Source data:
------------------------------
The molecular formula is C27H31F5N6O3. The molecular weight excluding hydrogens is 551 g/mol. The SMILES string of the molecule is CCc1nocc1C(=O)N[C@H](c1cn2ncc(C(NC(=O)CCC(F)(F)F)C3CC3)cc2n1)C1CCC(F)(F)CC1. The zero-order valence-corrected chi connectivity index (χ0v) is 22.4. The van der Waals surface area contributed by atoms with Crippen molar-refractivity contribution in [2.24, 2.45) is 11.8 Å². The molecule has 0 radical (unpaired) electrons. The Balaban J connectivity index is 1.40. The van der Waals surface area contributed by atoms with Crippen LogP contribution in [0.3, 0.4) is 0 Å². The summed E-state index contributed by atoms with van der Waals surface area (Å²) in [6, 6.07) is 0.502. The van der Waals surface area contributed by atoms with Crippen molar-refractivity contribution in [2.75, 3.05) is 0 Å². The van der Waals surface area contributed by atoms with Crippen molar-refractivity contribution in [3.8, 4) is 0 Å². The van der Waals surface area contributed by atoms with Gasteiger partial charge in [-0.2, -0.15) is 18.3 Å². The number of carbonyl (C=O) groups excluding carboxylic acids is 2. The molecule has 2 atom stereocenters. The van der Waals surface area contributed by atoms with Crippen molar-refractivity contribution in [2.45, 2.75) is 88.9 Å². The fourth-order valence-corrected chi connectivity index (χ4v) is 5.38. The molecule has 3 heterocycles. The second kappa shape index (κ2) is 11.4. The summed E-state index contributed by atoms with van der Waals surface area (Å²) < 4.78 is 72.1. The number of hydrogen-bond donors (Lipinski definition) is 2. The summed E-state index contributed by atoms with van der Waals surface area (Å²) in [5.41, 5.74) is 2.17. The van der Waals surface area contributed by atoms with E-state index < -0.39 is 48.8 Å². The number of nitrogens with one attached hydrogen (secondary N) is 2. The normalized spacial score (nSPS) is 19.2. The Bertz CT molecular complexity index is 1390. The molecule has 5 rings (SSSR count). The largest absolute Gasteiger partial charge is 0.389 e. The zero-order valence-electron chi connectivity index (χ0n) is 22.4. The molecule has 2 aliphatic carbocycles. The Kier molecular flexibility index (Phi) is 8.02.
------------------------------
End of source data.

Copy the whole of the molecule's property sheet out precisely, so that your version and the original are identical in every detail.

The molecular formula is C27H31F5N6O3. The molecular weight excluding hydrogens is 551 g/mol. The SMILES string of the molecule is CCc1nocc1C(=O)N[C@H](c1cn2ncc(C(NC(=O)CCC(F)(F)F)C3CC3)cc2n1)C1CCC(F)(F)CC1. The zero-order valence-corrected chi connectivity index (χ0v) is 22.4. The van der Waals surface area contributed by atoms with Crippen molar-refractivity contribution in [2.24, 2.45) is 11.8 Å². The molecule has 0 radical (unpaired) electrons. The Balaban J connectivity index is 1.40. The van der Waals surface area contributed by atoms with Crippen LogP contribution in [0.3, 0.4) is 0 Å². The summed E-state index contributed by atoms with van der Waals surface area (Å²) in [6, 6.07) is 0.502. The van der Waals surface area contributed by atoms with Crippen molar-refractivity contribution in [2.75, 3.05) is 0 Å². The van der Waals surface area contributed by atoms with Crippen molar-refractivity contribution in [3.8, 4) is 0 Å². The van der Waals surface area contributed by atoms with Gasteiger partial charge in [-0.2, -0.15) is 18.3 Å². The number of carbonyl (C=O) groups excluding carboxylic acids is 2. The molecule has 2 atom stereocenters. The van der Waals surface area contributed by atoms with Crippen molar-refractivity contribution in [2.45, 2.75) is 88.9 Å². The fourth-order valence-corrected chi connectivity index (χ4v) is 5.38. The molecule has 3 heterocycles. The second kappa shape index (κ2) is 11.4. The summed E-state index contributed by atoms with van der Waals surface area (Å²) < 4.78 is 72.1. The number of hydrogen-bond donors (Lipinski definition) is 2. The summed E-state index contributed by atoms with van der Waals surface area (Å²) in [5.41, 5.74) is 2.17. The van der Waals surface area contributed by atoms with E-state index < -0.39 is 48.8 Å². The number of nitrogens with one attached hydrogen (secondary N) is 2. The normalized spacial score (nSPS) is 19.2. The Bertz CT molecular complexity index is 1390. The molecule has 5 rings (SSSR count). The largest absolute Gasteiger partial charge is 0.389 e. The zero-order valence-electron chi connectivity index (χ0n) is 22.4. The molecule has 2 aliphatic carbocycles. The Kier molecular flexibility index (Phi) is 8.02.